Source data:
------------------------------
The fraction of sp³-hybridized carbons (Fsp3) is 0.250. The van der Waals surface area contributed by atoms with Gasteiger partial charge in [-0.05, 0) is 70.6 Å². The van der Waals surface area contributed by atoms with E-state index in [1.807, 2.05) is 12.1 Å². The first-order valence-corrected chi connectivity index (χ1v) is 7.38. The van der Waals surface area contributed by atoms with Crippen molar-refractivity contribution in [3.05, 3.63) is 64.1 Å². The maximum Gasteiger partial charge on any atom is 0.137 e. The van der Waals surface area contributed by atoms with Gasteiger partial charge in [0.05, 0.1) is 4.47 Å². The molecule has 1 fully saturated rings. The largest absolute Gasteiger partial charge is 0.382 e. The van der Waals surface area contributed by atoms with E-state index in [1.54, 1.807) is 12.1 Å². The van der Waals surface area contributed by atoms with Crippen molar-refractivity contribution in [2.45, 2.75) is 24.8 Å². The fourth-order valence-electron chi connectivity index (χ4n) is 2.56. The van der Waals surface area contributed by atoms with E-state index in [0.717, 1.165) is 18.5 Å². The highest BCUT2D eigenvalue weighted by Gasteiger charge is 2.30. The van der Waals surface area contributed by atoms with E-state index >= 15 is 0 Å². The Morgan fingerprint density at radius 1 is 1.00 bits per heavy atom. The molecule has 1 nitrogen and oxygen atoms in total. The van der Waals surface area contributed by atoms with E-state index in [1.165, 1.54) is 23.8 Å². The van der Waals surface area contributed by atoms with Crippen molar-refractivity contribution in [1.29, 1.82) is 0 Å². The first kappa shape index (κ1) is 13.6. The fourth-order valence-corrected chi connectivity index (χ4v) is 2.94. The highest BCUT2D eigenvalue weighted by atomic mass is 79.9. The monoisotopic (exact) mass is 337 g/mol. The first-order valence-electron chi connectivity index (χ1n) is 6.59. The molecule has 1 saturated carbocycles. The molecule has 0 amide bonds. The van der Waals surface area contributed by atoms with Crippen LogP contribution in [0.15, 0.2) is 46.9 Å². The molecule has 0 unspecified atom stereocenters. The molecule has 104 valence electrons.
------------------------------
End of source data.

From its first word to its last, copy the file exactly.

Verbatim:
The fraction of sp³-hybridized carbons (Fsp3) is 0.250. The van der Waals surface area contributed by atoms with Gasteiger partial charge in [-0.05, 0) is 70.6 Å². The van der Waals surface area contributed by atoms with E-state index in [1.807, 2.05) is 12.1 Å². The first-order valence-corrected chi connectivity index (χ1v) is 7.38. The van der Waals surface area contributed by atoms with Crippen molar-refractivity contribution in [3.05, 3.63) is 64.1 Å². The maximum Gasteiger partial charge on any atom is 0.137 e. The van der Waals surface area contributed by atoms with Gasteiger partial charge in [0.05, 0.1) is 4.47 Å². The molecule has 1 fully saturated rings. The largest absolute Gasteiger partial charge is 0.382 e. The van der Waals surface area contributed by atoms with E-state index in [1.54, 1.807) is 12.1 Å². The van der Waals surface area contributed by atoms with Crippen molar-refractivity contribution in [2.45, 2.75) is 24.8 Å². The fourth-order valence-electron chi connectivity index (χ4n) is 2.56. The van der Waals surface area contributed by atoms with E-state index in [0.717, 1.165) is 18.5 Å². The highest BCUT2D eigenvalue weighted by Gasteiger charge is 2.30. The van der Waals surface area contributed by atoms with E-state index >= 15 is 0 Å². The Morgan fingerprint density at radius 1 is 1.00 bits per heavy atom. The molecule has 1 nitrogen and oxygen atoms in total. The van der Waals surface area contributed by atoms with E-state index in [1.165, 1.54) is 23.8 Å². The van der Waals surface area contributed by atoms with Crippen molar-refractivity contribution in [1.29, 1.82) is 0 Å². The first kappa shape index (κ1) is 13.6. The fourth-order valence-corrected chi connectivity index (χ4v) is 2.94. The highest BCUT2D eigenvalue weighted by atomic mass is 79.9. The monoisotopic (exact) mass is 337 g/mol. The first-order valence-electron chi connectivity index (χ1n) is 6.59. The molecule has 1 saturated carbocycles. The molecule has 0 amide bonds. The van der Waals surface area contributed by atoms with Crippen LogP contribution in [0.15, 0.2) is 46.9 Å². The molecule has 0 unspecified atom stereocenters. The molecule has 104 valence electrons.